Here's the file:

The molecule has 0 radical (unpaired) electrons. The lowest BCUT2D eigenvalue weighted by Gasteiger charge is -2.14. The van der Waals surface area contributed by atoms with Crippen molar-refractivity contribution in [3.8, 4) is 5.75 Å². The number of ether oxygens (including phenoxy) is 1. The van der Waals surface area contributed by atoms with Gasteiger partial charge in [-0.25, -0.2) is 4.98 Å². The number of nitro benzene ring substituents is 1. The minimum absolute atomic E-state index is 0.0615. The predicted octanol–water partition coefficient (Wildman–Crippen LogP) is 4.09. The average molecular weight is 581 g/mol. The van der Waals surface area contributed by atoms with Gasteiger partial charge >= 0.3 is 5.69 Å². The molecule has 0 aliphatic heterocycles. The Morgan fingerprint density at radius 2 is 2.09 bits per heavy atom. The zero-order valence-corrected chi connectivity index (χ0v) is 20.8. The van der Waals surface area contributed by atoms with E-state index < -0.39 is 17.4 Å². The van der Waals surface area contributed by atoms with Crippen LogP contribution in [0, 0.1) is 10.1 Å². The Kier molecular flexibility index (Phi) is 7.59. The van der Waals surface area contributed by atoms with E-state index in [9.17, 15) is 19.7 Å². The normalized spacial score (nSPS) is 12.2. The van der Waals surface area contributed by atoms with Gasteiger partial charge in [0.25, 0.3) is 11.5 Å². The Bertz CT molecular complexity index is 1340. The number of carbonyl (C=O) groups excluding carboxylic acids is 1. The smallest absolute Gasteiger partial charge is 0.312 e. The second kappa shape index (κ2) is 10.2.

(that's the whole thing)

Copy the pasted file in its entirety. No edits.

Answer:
The molecule has 0 radical (unpaired) electrons. The lowest BCUT2D eigenvalue weighted by Gasteiger charge is -2.14. The van der Waals surface area contributed by atoms with Crippen molar-refractivity contribution in [3.8, 4) is 5.75 Å². The number of ether oxygens (including phenoxy) is 1. The van der Waals surface area contributed by atoms with Gasteiger partial charge in [-0.25, -0.2) is 4.98 Å². The number of nitro benzene ring substituents is 1. The minimum absolute atomic E-state index is 0.0615. The predicted octanol–water partition coefficient (Wildman–Crippen LogP) is 4.09. The average molecular weight is 581 g/mol. The van der Waals surface area contributed by atoms with Gasteiger partial charge >= 0.3 is 5.69 Å². The molecule has 0 aliphatic heterocycles. The Morgan fingerprint density at radius 2 is 2.09 bits per heavy atom. The zero-order valence-corrected chi connectivity index (χ0v) is 20.8. The van der Waals surface area contributed by atoms with E-state index < -0.39 is 17.4 Å². The van der Waals surface area contributed by atoms with Crippen LogP contribution in [0, 0.1) is 10.1 Å². The Kier molecular flexibility index (Phi) is 7.59. The van der Waals surface area contributed by atoms with E-state index in [9.17, 15) is 19.7 Å². The normalized spacial score (nSPS) is 12.2. The van der Waals surface area contributed by atoms with Gasteiger partial charge in [0.25, 0.3) is 11.5 Å². The Bertz CT molecular complexity index is 1340. The number of carbonyl (C=O) groups excluding carboxylic acids is 1. The smallest absolute Gasteiger partial charge is 0.312 e. The second kappa shape index (κ2) is 10.2.